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Mummy's Tough Love Motivates Briggs

Kieren Briggs and Shane Mumford worked closely during 2018. It was a talk with Mumford that pushed Briggs to grasp his chance.
I can remember watching us and barracking for us and riding those waves of when we would win one or two games a year.
GIANTS Draftee Kieren Briggs

Emma Quayle is an award-winning journalist and draft expert who spent 16 years covering AFL for The Age newspaper before joining the GIANTS’ recruiting team in February, 2017. As one of the industry’s most respected writers and talent spotters, Quayle has a unique perspective on the GIANTS’ recent crop of draftees and takes you inside the thinking of the recruiting team. In the first of her insightful six-part series, Quayle sits down with selection 34, Kieren Briggs.

Kieren Briggs was old enough to be drafted at the end of 2017, but he doesn’t blame the us for not picking him up then.

“I didn’t have a great year, that year,” he said. “To be honest, I could barely touch the footy. I wasn’t doing very much at all. But I guess it made me think. It made me wonder, ‘do I have the ability for this?”

He wanted to find out. But it took him a while to get going. Kieren was asked back as a 19-year-old last year, which meant he got to train through preseason with the GIANTS team.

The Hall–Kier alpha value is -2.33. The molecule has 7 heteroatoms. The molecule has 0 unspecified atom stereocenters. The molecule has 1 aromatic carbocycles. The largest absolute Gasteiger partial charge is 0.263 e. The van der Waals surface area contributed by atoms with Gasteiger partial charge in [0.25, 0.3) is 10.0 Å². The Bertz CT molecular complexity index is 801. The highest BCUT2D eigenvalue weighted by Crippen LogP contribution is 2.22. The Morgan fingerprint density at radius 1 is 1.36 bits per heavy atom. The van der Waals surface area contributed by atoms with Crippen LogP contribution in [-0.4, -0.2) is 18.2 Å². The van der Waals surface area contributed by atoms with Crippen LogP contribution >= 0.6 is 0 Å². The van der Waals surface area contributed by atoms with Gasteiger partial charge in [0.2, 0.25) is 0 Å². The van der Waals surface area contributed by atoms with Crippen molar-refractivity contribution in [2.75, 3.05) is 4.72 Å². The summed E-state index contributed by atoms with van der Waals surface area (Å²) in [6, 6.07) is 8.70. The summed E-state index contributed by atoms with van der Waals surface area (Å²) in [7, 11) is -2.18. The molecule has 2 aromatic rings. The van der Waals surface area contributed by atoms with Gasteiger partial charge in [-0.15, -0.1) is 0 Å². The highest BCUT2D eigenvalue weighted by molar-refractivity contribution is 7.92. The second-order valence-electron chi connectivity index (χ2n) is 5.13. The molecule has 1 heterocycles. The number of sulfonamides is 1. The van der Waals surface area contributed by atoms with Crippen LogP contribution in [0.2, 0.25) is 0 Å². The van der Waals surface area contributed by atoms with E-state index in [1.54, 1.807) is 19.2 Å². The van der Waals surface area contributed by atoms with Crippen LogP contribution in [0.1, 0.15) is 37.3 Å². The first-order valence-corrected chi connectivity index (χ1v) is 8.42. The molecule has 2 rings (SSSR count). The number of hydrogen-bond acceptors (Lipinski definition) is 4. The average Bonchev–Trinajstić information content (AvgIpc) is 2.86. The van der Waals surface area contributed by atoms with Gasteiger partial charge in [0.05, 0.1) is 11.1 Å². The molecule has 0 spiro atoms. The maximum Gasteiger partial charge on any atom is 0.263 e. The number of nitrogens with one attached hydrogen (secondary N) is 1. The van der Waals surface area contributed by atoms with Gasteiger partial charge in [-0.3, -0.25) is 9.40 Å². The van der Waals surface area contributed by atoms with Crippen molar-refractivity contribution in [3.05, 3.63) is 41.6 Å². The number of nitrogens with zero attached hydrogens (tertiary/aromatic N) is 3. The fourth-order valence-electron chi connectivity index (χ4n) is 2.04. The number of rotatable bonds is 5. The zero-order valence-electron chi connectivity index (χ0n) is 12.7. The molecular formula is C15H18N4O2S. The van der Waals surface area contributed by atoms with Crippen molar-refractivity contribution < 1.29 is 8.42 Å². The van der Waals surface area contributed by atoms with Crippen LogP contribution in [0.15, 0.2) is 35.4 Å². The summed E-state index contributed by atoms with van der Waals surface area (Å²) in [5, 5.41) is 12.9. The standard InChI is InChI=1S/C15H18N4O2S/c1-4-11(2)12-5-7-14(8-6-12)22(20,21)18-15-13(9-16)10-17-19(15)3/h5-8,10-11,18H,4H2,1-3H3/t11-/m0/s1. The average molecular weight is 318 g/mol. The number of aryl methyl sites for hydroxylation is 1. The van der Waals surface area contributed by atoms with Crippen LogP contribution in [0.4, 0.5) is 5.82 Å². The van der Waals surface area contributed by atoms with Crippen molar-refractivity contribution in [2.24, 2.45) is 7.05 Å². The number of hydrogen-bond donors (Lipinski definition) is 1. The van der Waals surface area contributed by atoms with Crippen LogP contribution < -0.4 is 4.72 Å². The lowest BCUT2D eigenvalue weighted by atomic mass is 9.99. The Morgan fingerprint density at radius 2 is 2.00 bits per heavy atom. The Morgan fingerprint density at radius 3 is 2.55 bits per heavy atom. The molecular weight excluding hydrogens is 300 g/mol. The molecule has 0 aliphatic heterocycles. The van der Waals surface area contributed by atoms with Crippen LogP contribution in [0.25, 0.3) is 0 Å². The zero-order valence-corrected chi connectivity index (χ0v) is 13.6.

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He thought he was a lot fitter. He thought he was looking after his sore hamstring well. And he was competing as hard as he could. He thought.

“I remember having this chat with Shane Mumford. It was around the end of the year,” he said.

“I was a bit down before Christmas. I wasn’t doing everything by the book. I missed a few exercises or sessions, and he just grabbed me in the kitchen one day and asked me what I was doing and gave me a flick behind the ear.

“He said to me, ‘look, you’ve been given this opportunity, so don’t leave any stone unturned because if you do then you’re wasting your time and everyone else’s time.’ I came back after that and was much better, and it just stuck with me for the whole year, him giving me that wake up call but also having belief in me. 

“When I came back in I wasn’t really all that confident about where I could develop to or what I could achieve. It was mostly just, ‘ok, I’ve got another year.’ But he made me think, ‘I have got some talent, let’s actually use it and do some work.’ I did all my work over the break and when I came back I was a different person. I definitely thought then that I could end up on a list at the end of the year.”